Finding Companies That Value Diversity And Inclusion

The job market may not be at its best right now following the onslaught of the COVID-19 pandemic, but one good thing that has come out of it is an increasing focus on diversity and inclusion. The pandemic has highlighted the ongoing inequalities that occur in the workplace as more employees than ever before have had the chance to experience remote working. One common observation amongst persons with disabilities is that some of the accommodations that have been made for everyone working from home were accommodations they had requested and been denied in the past.

As a person of color (POC), a working parent, an individual living with a disability or a member of the LGBT community, diversity and inclusion may be one of your priorities when searching for a job. The worst thing that can happen after accepting a job offer is realizing that the company does not share the same values as you, and you may even find yourself being treated differently as a result.

If you are an employee looking to work for a company that promotes diversity and inclusion, there are some things you can watch out for during both the application and interview processes. Read on to find out some ways of determining whether a company values diversity and inclusion without asking them directly.

Understanding the Difference Between Diversity and Inclusion

While diversity and inclusion should ideally go hand in hand, they aren’t one and the same. Diversity is all about the makeup of the workplace, including different genders, ethnicities, nationalities, sexual orientations, and more. On the other hand, inclusion is about making the workplace an equal playing field for everyone, where all employees can thrive based on their abilities.

Just because a workplace is diverse doesn’t necessarily mean it’s inclusive. Organizational values, policies, and benefits can play a big part in promoting inclusivity, which is why it’s so important to pay close attention to these details when applying for a job. There are many benefits to a diverse and inclusive workplace, including a more innovative and agile pool of candidates, happier and more productive employees, multiple perspectives, and many more.

Now that we have established the basis of what constitutes diversity and inclusion, let’s find out more about how you can tell if a company really practices what it preaches

Pay Close Attention to Job Postings

The first thing you will read about a company you are interested in working for is most often the job posting. Popular websites to search for job postings include Indeed and LinkedIn. Depending on the platform you use, you may be able to find out more information about the company from the start and even find links to their social media accounts.

But first, have a close read of the job posting and attempt to read between the lines. Does the job scope align with the level of the position? Are there vague sentences, such as “other duties as required”? Is gendered language used, such as “looking for someone who’s a self-professed diva”?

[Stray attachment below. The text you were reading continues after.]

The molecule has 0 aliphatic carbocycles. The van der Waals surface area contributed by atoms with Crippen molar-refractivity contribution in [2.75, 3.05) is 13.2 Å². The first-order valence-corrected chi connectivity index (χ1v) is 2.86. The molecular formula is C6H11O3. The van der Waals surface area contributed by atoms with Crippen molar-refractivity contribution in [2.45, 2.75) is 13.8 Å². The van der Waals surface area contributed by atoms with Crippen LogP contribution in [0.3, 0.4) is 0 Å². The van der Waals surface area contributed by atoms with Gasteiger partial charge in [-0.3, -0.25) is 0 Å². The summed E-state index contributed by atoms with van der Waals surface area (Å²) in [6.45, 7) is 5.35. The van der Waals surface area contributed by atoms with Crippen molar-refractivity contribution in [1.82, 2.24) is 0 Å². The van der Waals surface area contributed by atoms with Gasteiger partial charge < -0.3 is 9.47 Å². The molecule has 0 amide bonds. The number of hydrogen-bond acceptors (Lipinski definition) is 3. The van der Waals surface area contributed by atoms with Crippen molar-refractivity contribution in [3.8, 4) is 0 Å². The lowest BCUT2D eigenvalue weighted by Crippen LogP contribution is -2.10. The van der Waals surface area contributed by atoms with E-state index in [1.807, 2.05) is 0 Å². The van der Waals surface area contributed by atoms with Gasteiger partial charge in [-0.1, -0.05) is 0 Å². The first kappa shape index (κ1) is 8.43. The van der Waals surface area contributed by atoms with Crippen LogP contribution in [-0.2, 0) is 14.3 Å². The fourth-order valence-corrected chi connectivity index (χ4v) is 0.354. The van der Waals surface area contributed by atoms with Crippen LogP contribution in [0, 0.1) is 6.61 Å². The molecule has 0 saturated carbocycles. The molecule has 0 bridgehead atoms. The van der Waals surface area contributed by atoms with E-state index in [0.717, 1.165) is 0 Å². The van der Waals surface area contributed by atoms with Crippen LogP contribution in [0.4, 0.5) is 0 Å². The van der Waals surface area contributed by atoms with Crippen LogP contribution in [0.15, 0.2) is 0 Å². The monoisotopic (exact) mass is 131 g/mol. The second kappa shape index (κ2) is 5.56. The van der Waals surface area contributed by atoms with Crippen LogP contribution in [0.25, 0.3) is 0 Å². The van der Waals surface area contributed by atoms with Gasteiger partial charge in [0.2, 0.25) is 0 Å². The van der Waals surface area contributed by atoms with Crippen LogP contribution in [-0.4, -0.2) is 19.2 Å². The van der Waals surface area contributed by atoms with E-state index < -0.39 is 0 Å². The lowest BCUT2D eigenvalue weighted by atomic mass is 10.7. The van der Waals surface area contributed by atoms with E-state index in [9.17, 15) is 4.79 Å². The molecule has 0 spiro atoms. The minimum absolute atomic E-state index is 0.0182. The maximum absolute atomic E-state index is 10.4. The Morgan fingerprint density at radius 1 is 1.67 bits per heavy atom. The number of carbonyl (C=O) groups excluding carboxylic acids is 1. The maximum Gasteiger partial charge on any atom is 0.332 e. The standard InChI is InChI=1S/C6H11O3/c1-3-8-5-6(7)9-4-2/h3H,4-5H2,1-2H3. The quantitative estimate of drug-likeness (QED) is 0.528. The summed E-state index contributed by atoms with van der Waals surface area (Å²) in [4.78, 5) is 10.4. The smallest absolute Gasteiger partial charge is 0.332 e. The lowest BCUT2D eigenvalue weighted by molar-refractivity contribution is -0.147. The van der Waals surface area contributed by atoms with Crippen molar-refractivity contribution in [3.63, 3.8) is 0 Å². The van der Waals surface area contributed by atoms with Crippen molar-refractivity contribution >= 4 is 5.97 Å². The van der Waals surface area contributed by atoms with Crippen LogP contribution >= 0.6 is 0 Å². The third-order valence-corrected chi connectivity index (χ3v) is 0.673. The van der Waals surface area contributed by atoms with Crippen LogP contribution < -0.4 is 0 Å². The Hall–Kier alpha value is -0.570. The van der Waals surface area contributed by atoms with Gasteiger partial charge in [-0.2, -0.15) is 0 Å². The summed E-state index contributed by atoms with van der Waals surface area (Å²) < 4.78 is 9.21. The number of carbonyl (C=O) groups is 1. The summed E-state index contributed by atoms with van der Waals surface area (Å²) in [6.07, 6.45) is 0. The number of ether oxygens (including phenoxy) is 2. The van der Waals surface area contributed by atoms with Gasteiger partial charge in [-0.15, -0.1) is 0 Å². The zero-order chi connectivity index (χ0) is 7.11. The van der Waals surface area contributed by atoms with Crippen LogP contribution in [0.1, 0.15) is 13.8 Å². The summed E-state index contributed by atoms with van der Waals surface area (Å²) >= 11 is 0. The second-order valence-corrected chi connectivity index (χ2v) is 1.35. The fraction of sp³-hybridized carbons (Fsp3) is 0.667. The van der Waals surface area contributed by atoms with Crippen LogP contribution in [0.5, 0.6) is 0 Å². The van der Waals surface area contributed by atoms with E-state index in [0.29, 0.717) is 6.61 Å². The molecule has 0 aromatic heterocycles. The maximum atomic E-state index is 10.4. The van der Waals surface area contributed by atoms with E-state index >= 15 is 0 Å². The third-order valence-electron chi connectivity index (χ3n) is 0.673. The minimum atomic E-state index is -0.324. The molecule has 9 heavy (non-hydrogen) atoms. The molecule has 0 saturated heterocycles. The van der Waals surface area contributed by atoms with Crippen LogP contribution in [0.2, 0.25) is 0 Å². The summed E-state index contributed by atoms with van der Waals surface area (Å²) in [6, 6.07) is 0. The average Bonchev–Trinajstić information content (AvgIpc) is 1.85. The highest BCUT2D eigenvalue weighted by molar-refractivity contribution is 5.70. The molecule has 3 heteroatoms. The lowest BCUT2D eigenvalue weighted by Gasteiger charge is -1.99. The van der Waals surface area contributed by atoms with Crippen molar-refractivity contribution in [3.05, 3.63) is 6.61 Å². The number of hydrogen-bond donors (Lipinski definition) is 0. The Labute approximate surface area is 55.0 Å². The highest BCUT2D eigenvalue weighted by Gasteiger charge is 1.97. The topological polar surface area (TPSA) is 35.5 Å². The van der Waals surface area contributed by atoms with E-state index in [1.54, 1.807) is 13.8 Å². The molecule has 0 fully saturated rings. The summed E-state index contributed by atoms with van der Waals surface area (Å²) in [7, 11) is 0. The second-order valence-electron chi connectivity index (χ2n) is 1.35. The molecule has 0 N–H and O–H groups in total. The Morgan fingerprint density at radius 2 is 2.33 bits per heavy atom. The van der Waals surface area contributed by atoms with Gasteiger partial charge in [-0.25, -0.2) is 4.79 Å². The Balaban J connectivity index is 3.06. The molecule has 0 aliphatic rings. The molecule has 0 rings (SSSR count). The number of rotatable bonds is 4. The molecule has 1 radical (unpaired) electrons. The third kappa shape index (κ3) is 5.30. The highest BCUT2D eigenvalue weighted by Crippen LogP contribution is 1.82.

Keep in mind that even if some red flags are present, this does not necessarily mean that the company is trying to attract or put off applicants of a certain demographic. Sometimes, it can be the case that the human resource personnel who wrote the job description isn’t very familiar with the role, or the role they are advertising for is a new one and therefore, there is no precedent for the job scope. However, what you can do is note down anything concerning and make it a point to seek clarification when you make it to the interview stage.

Do Some Research on The Company Website and Social Media Accounts

There are many ways to find out if the company you are interested in working for practices diversity and inclusion, or if they are all talk and no action. You may wish to start by taking a look at the company website. In particular, single out their core values and mission statement.

Are they committed to fostering a sense of inclusion and belonging in the workplace? Next, move on to the page that features employee profiles. Is a diverse pool of talent represented? Are there any women and/or POC amongst higher management? Another thing you can look out for is whether the company supports any causes or is involved in volunteering.

If the website isn’t giving much away, you may wish to move on to their social media accounts next. This can include Facebook, Twitter, Instagram, LinkedIn, and more. One good thing about checking out social media is that you are more likely to find photos of company events, even ones posted by employees themselves. Take a good look at the makeup of the participants: are minority groups adequately represented? You may also want to have a read through any news or updates on the page to get a better idea of the company culture.

Find Out More About Anti-Discrimination Policies

The truth is that today, you will be hard-pressed to find a company that doesn’t claim to value diversity and inclusion. However, how and whether they put it into practice is another thing. Anti-discrimination policies may be enforceable by law, but admittedly, it can be challenging to find out how a company abides by them before making the decision to join.

Here is where you may wish to do a quick online search of the company with regards to diversity and inclusion. If it’s a big company, chances are any negative news stories will quickly turn into bad press. Find out how the company responded to the incident, if any. Did they apologize and find a way to resolve the situation, or did they sit back and do nothing? Keep in mind that while mistakes can and do happen from time to time, there’s no doubt that the company’s response is a clear indication of their values and priorities.

Speak to Former Employees